(From attraho, to attract). See Repulsio and Affinitas.


(From the same). Attractive. Paracelsus pretends to have had an attractive medicine which would draw away the diseases of the body; but the extravagances of this whimsical genius with respect to it, though not deserving a place here, may be met with in his Archidox. lib. vii.


(From the same). Attracto-rius, and attrahens, are applied to remedies that have a power of attracting or drawing.

Attrita Attrito

(From attcro, to rub together). Attrition. See Intertrigo.


(From α, negative, and Atypos 1324 a form or tenor). Irregular. It is applied to diseases which have no regularity in their periods; and to a deformity in the limbs.

Auante Auapse

(From Auante Auapse 1325 to dry). The dry disease. The patient cannot bear either abstinence or eating. Fasting causes a rumbling in his belly, and gnawing pain in his stomach. He vomits up various matters, and after vomiting he is at ease. After eating, there are eructations; an inflammatory heat and redness; a constant feeling as if a painful stool was to be discharged, yet only wind is evacuated; a head-ach; a sense of pricking, as with needles, in different parts of the body; the legs seem heavy, grow feeble and extenuated, and he becomes weak: (Hippocrates). It is not easy from this account to ascertain the real complaint, unless it be an accumulation of sordes in the stomach and bowels. In confirmation of this idea, he prescribed at first a purge, and after it an emetic; he then directs abstinence from fat food, temperance, bathing, unctions, and moderate exercise.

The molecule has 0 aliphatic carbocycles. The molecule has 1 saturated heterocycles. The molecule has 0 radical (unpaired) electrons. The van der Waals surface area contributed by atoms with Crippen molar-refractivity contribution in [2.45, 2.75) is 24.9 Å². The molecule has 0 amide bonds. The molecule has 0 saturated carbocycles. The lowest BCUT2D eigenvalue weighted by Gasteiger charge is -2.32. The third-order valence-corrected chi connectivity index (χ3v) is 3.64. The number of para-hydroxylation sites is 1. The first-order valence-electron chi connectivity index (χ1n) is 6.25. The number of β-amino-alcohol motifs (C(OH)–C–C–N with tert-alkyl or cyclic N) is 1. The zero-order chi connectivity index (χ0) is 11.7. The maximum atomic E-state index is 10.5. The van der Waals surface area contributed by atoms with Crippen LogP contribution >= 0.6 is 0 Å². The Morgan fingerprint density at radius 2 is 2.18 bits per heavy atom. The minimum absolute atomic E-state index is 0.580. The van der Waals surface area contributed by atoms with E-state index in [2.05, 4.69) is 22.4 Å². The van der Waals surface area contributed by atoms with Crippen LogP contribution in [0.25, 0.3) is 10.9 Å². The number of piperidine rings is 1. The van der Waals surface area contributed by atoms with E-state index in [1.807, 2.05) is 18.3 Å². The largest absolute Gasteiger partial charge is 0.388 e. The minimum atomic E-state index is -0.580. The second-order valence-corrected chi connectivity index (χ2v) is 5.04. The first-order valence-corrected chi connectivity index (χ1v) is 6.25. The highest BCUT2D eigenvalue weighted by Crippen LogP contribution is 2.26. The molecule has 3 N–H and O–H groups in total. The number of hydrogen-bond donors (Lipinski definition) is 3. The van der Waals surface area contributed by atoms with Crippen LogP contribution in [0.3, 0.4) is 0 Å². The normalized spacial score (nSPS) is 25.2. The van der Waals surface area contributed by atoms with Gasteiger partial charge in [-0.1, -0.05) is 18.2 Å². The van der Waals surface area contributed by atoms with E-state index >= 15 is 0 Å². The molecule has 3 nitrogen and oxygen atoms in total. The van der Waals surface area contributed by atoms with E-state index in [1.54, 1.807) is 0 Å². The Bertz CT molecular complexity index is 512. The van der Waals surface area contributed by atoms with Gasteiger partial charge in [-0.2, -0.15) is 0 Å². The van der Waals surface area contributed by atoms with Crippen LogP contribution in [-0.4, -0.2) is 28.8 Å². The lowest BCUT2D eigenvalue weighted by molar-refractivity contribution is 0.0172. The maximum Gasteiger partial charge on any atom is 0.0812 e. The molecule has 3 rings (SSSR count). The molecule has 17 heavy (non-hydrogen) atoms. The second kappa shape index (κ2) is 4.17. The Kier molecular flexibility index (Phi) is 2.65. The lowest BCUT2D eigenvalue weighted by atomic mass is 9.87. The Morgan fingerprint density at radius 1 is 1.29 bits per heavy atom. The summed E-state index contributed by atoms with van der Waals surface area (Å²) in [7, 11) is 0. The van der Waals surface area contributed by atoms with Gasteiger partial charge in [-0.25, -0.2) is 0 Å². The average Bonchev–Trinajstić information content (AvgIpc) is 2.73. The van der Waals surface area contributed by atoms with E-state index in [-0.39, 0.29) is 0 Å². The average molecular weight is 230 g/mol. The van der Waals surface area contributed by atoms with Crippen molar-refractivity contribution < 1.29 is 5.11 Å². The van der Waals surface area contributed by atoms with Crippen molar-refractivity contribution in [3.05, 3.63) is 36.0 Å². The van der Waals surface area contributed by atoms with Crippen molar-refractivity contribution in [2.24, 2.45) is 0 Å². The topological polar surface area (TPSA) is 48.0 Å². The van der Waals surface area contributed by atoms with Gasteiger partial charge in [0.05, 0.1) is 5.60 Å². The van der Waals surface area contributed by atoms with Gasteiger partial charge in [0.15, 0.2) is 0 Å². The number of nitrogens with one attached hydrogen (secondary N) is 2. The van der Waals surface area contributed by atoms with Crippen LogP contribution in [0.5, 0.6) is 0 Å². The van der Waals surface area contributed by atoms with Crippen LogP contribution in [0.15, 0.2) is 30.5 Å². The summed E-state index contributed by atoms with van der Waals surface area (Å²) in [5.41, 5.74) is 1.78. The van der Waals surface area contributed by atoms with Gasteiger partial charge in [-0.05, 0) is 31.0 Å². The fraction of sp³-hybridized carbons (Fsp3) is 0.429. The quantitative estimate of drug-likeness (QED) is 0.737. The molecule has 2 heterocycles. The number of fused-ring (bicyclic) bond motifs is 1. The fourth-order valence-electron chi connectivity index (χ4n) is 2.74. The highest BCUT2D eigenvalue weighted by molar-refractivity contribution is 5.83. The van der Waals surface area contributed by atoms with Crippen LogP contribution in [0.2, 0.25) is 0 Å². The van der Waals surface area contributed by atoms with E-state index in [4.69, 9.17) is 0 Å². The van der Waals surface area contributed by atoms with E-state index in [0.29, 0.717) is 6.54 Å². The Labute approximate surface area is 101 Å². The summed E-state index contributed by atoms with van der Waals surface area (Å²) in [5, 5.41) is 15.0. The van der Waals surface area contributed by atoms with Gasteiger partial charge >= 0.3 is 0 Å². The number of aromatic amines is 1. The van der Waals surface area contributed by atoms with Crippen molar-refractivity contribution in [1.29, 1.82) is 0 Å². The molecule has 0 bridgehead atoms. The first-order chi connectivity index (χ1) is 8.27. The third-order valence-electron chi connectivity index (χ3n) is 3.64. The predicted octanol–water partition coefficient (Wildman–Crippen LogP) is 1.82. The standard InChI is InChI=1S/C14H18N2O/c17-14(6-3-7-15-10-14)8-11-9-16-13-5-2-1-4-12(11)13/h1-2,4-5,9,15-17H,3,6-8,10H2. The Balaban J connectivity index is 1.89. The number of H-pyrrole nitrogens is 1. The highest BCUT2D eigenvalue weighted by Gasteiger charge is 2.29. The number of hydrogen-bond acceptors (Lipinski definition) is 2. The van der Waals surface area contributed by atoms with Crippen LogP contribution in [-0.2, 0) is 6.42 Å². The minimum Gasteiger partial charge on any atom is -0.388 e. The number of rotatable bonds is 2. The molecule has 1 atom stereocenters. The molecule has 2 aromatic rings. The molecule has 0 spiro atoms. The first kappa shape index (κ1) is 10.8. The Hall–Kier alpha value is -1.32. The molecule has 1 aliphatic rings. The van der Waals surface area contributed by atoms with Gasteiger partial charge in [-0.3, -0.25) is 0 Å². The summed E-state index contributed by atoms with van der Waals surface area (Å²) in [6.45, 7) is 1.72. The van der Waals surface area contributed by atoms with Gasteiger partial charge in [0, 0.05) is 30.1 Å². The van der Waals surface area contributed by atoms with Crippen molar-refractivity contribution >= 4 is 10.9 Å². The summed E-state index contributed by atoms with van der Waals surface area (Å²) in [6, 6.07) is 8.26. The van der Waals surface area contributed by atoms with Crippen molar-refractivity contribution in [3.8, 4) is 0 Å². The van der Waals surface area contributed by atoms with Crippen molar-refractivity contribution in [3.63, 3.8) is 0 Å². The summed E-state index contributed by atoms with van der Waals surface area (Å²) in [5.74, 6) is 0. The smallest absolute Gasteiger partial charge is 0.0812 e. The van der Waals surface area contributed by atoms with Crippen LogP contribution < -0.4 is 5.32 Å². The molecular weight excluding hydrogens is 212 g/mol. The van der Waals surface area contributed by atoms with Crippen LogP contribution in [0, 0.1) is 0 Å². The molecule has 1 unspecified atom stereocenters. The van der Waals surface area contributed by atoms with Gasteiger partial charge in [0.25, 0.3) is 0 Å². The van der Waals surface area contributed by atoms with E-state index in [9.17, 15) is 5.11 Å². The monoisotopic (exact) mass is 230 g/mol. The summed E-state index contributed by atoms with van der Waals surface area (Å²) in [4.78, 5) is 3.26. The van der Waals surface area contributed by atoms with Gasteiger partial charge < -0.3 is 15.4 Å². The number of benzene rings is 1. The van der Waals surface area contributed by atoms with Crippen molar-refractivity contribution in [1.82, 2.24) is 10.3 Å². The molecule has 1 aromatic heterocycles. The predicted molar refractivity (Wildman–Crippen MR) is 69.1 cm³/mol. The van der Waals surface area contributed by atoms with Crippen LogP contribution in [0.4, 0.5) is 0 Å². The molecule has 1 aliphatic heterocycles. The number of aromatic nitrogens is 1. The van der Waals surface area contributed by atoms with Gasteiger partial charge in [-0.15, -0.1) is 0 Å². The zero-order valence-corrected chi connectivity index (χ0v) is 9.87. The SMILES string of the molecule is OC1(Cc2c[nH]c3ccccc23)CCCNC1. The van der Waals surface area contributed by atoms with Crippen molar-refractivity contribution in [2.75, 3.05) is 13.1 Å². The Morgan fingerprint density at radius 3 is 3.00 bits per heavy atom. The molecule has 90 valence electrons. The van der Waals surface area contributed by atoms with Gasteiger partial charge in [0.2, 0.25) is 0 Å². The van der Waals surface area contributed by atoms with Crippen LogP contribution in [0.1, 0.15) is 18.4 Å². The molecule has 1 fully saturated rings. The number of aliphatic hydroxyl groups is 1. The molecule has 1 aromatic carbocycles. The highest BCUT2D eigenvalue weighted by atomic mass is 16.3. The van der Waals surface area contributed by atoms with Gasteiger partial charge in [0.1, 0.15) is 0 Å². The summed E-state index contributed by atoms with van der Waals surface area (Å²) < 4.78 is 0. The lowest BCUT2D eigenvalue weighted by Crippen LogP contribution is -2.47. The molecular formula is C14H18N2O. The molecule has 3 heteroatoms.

(From Auchmos 1326 to dry). The Latins call it squalor. It is hot, dry, sultry weather.


Or Aucuparia, (from aucupor, to endeavour to catch,) so called because birds are taken by its berries. See Ornus, and Sorbus sylves-tris.


(From audax, bold). In a medical sense it is that sort of boldness which we meet with in delirium or madness.

Auditoria Arteria

(From audio, to hear). The internal auditory artery goes off from each side of the arteria basilaris to the organ of hearing, and accompanies the auditory nerve, having first furnished several small twigs to the membrana arachnoides.


(From augeo,to increase). Aux-esis, (from Augmentum 1327 to increase). The increase of a disease, from its attack to its height.


An epithet given to several compound medicines.


(From Auliscos 1328 a pipe). See Catheterus, and Fistula.


(From Aura 1329 air, or rather from the Hebrew term aor,) signifies an exhalation, or vapour, which arises from mephitic caves. The chemists mean by it a certain fine and pure spirit, found in every animal and vegetable body; but so subtle as only to be perceptible to us by its smell.

Aura epileptica. A gradual sensation, like air ascending from some determined part of the extremities upwards, occasioning an epileptic attack. In the Ephem. Nat. Cur. An. 3. Obs. 336; and in a treatise of Galen on an epileptic boy, there are evident examples of an epilepsy per consensum ab aura adscendente.

Aura vitalis. So Helmont calls the vital heat.